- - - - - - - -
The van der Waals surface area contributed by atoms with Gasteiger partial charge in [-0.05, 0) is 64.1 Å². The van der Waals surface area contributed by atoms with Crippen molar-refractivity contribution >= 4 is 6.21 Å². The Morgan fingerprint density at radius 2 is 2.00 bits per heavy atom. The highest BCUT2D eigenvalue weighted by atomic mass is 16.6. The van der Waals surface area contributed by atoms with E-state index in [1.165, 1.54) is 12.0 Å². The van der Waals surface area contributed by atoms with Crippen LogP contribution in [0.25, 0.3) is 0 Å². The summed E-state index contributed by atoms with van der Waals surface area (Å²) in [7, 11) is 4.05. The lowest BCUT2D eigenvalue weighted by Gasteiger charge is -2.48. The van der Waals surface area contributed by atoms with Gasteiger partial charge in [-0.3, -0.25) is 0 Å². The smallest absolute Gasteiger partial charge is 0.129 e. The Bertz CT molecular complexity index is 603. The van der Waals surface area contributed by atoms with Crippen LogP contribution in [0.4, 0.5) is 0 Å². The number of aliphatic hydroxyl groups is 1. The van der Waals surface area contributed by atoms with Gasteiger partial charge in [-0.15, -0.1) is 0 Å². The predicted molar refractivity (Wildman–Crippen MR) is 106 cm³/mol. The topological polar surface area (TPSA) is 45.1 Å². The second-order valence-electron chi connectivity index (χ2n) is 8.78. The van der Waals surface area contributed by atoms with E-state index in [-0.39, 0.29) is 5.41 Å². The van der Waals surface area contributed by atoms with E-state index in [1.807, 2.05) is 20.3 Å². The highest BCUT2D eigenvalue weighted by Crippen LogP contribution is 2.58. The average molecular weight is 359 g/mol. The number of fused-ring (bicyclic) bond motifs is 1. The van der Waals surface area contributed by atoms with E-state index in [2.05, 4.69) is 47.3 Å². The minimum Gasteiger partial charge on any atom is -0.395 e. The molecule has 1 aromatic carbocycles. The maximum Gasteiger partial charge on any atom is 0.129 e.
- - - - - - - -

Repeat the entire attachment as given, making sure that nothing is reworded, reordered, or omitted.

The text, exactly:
The van der Waals surface area contributed by atoms with Gasteiger partial charge in [-0.05, 0) is 64.1 Å². The van der Waals surface area contributed by atoms with Crippen molar-refractivity contribution >= 4 is 6.21 Å². The Morgan fingerprint density at radius 2 is 2.00 bits per heavy atom. The highest BCUT2D eigenvalue weighted by atomic mass is 16.6. The van der Waals surface area contributed by atoms with E-state index in [1.165, 1.54) is 12.0 Å². The van der Waals surface area contributed by atoms with Crippen LogP contribution in [0.25, 0.3) is 0 Å². The summed E-state index contributed by atoms with van der Waals surface area (Å²) in [7, 11) is 4.05. The lowest BCUT2D eigenvalue weighted by Gasteiger charge is -2.48. The van der Waals surface area contributed by atoms with Gasteiger partial charge in [-0.3, -0.25) is 0 Å². The smallest absolute Gasteiger partial charge is 0.129 e. The Bertz CT molecular complexity index is 603. The van der Waals surface area contributed by atoms with Crippen LogP contribution in [0.4, 0.5) is 0 Å². The number of aliphatic hydroxyl groups is 1. The van der Waals surface area contributed by atoms with Gasteiger partial charge in [-0.15, -0.1) is 0 Å². The predicted molar refractivity (Wildman–Crippen MR) is 106 cm³/mol. The topological polar surface area (TPSA) is 45.1 Å². The second-order valence-electron chi connectivity index (χ2n) is 8.78. The van der Waals surface area contributed by atoms with E-state index in [-0.39, 0.29) is 5.41 Å². The van der Waals surface area contributed by atoms with E-state index in [1.807, 2.05) is 20.3 Å². The highest BCUT2D eigenvalue weighted by Crippen LogP contribution is 2.58. The average molecular weight is 359 g/mol. The number of fused-ring (bicyclic) bond motifs is 1. The van der Waals surface area contributed by atoms with E-state index in [2.05, 4.69) is 47.3 Å². The minimum Gasteiger partial charge on any atom is -0.395 e. The molecule has 1 aromatic carbocycles. The maximum Gasteiger partial charge on any atom is 0.129 e.